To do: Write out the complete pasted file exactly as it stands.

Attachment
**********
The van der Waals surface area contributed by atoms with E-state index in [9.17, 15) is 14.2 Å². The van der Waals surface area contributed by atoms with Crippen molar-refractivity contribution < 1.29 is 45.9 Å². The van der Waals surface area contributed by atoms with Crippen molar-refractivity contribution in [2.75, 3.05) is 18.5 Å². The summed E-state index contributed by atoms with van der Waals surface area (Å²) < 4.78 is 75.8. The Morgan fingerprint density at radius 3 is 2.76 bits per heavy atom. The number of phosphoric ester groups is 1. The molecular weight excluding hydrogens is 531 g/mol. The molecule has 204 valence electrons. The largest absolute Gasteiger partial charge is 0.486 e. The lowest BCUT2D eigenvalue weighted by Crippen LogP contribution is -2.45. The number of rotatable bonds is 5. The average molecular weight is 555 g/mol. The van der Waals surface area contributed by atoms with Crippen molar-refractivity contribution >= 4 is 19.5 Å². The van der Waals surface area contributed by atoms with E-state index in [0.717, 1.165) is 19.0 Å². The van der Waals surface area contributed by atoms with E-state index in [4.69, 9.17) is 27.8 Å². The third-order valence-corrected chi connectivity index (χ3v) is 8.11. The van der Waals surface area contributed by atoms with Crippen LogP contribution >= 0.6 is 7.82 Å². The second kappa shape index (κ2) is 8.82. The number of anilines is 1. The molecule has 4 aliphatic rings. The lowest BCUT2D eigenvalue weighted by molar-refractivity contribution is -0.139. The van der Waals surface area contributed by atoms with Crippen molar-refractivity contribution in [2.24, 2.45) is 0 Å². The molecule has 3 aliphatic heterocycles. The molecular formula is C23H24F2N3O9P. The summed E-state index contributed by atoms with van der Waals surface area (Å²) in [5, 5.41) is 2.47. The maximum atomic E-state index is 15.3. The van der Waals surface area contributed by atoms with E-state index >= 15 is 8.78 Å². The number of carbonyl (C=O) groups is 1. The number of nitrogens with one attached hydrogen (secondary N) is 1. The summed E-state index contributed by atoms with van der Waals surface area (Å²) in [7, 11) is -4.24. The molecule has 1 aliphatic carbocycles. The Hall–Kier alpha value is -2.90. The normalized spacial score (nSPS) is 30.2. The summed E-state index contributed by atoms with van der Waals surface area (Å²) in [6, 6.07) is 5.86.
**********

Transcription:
The van der Waals surface area contributed by atoms with E-state index in [9.17, 15) is 14.2 Å². The van der Waals surface area contributed by atoms with Crippen molar-refractivity contribution < 1.29 is 45.9 Å². The van der Waals surface area contributed by atoms with Crippen molar-refractivity contribution in [2.75, 3.05) is 18.5 Å². The summed E-state index contributed by atoms with van der Waals surface area (Å²) < 4.78 is 75.8. The Morgan fingerprint density at radius 3 is 2.76 bits per heavy atom. The number of phosphoric ester groups is 1. The molecular weight excluding hydrogens is 531 g/mol. The molecule has 204 valence electrons. The largest absolute Gasteiger partial charge is 0.486 e. The lowest BCUT2D eigenvalue weighted by Crippen LogP contribution is -2.45. The number of rotatable bonds is 5. The average molecular weight is 555 g/mol. The van der Waals surface area contributed by atoms with Crippen molar-refractivity contribution >= 4 is 19.5 Å². The van der Waals surface area contributed by atoms with E-state index in [0.717, 1.165) is 19.0 Å². The van der Waals surface area contributed by atoms with E-state index in [4.69, 9.17) is 27.8 Å². The third-order valence-corrected chi connectivity index (χ3v) is 8.11. The van der Waals surface area contributed by atoms with Crippen LogP contribution >= 0.6 is 7.82 Å². The second kappa shape index (κ2) is 8.82. The number of anilines is 1. The molecule has 4 aliphatic rings. The lowest BCUT2D eigenvalue weighted by molar-refractivity contribution is -0.139. The van der Waals surface area contributed by atoms with Crippen molar-refractivity contribution in [2.24, 2.45) is 0 Å². The molecule has 3 aliphatic heterocycles. The molecular formula is C23H24F2N3O9P. The summed E-state index contributed by atoms with van der Waals surface area (Å²) in [5, 5.41) is 2.47. The maximum atomic E-state index is 15.3. The van der Waals surface area contributed by atoms with E-state index >= 15 is 8.78 Å². The number of carbonyl (C=O) groups is 1. The number of nitrogens with one attached hydrogen (secondary N) is 1. The summed E-state index contributed by atoms with van der Waals surface area (Å²) in [7, 11) is -4.24. The molecule has 1 aliphatic carbocycles. The Hall–Kier alpha value is -2.90. The normalized spacial score (nSPS) is 30.2. The summed E-state index contributed by atoms with van der Waals surface area (Å²) in [6, 6.07) is 5.86.